14 Mobiles That Are Intrinsically Useful…  To help designers, Norman sets down four principles of good practice that promote these ease-of-use essentials (Norman 1988): –Ensure a high degree of visibility – allow the user to work out the current state of the system and the range of actions possible. –Provide feedback – given continuous, clear information about the results of actions. –Present a good conceptual model – allow the user to build up a true picture of the way the system holds together, the relationships between its different parts and how to move from one state to the next. –Offer good mappings – aim for clear, natural relationships between actions the user performs and the results they achieve.

15 More Usability Guidelines  Ben Shneiderman’s Eight Golden Rules of Interface Design (Shneiderman 1998) –Strive for consistency –Enable frequent users to use shortcuts –Offer informative feedback –Design dialogues to yield closure (give users a sense of a beginning, middle and end in their interactions) –Strive to prevent errors and assist when errors are made –Allow “undo” –Make users feel they are in control of a responsive system –Reduce short-term memory load

16 Living up to the Ideals in the Mobile Context  Good Visibility and Feedback –How do you do this when the screen is so small? (Kamba et al., 1996) © 2005 ACM, Inc. Reprinted by permission.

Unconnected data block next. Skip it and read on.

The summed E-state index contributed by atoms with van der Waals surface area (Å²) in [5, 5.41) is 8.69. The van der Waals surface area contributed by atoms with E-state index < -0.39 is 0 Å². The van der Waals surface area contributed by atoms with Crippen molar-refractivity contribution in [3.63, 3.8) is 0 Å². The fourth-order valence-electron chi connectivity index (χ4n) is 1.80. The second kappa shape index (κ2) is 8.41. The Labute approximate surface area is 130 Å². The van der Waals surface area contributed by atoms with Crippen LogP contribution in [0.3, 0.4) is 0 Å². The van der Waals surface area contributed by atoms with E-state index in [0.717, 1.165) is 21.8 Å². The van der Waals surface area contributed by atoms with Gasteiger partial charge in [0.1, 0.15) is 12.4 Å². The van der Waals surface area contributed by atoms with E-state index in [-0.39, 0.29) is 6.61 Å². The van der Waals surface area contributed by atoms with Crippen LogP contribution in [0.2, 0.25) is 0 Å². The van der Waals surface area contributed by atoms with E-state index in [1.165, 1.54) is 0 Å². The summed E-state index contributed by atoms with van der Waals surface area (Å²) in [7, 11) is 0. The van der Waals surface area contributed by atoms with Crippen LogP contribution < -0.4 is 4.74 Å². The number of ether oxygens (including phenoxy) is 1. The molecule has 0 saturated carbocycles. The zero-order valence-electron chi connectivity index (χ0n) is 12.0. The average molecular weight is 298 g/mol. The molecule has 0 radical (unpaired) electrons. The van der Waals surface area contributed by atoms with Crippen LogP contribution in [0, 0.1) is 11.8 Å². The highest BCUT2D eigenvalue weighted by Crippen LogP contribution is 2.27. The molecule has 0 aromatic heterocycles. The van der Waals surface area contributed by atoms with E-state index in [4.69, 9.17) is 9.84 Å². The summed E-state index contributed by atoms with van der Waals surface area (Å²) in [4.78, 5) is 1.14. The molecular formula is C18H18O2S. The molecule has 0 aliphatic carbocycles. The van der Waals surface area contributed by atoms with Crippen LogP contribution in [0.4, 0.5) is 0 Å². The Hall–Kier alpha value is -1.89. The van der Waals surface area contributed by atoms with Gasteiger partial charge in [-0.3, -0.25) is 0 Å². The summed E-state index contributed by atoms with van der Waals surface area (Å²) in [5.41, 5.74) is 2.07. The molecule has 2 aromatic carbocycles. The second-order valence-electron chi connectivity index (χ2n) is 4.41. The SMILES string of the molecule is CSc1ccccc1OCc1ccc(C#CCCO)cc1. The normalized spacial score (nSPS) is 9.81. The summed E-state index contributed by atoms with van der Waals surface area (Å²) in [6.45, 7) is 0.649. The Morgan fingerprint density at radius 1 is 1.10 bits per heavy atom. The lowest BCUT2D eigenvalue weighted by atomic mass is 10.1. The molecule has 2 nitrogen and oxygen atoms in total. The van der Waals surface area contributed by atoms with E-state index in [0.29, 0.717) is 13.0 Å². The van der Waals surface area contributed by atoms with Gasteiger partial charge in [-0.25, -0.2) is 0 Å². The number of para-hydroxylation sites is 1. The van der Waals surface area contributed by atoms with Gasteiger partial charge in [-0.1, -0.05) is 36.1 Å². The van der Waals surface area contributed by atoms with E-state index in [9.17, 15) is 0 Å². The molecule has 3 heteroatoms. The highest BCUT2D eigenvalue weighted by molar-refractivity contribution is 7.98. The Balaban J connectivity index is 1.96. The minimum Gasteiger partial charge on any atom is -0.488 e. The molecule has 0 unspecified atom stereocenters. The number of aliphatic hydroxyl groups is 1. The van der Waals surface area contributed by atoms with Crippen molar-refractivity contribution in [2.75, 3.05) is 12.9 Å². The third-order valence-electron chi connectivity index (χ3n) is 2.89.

17 Good Conceptual Models?  “It doesn’t look like a camera” – getting the affordances right. –Many mobiles are now multi-purpose: they are camera, telephone and music player all in one. A team from the Ericsson Usability Lab studied whether such a multi-function device can give the sorts of clear affordances seen in simpler appliances (Goldstein, Nyberg et al. 2003) –Mobile they studied used stylus and menus instead of dedicated camera controls; it looked like a computer they used it like a computer –When did use controls were confused by their actions –One-handed design great for many mobile applications but led to blurred photos.

18 Careful Thought About Affordances… Reproduced by permission of Sony Ericsson

19 Mappings  In the Peepholes system the user lifts up the handheld towards them to see less detail, to zoom out that is, and moves the device away from them to zoom in, getting more detail.  In a map application then, raising the handheld towards your face would show you more of an area overview; lowering would allow you to see more of the street level information  Is that a good mapping?

20 Usable in Life  Even when a device is easy to operate and plainly communicates the effect of interacting with it, the test comes when it is deployed in the complex, messiness of real situations. When a user calls on its services in everyday use, it might still disappoint dramatically.  A system can appear impressive, reasonable and effective when watching an in-store demonstration; working carefully through a manual soon after a purchase; or, when playing with the device to discover features; but, when it has to be used in the wild, as it were, in tandem with the world around it, the usability can break down quickly.  In carrying out everyday activities, users will draw on a number resources… –Finding your way around a new town? –Deciding on what restaurant to eat at?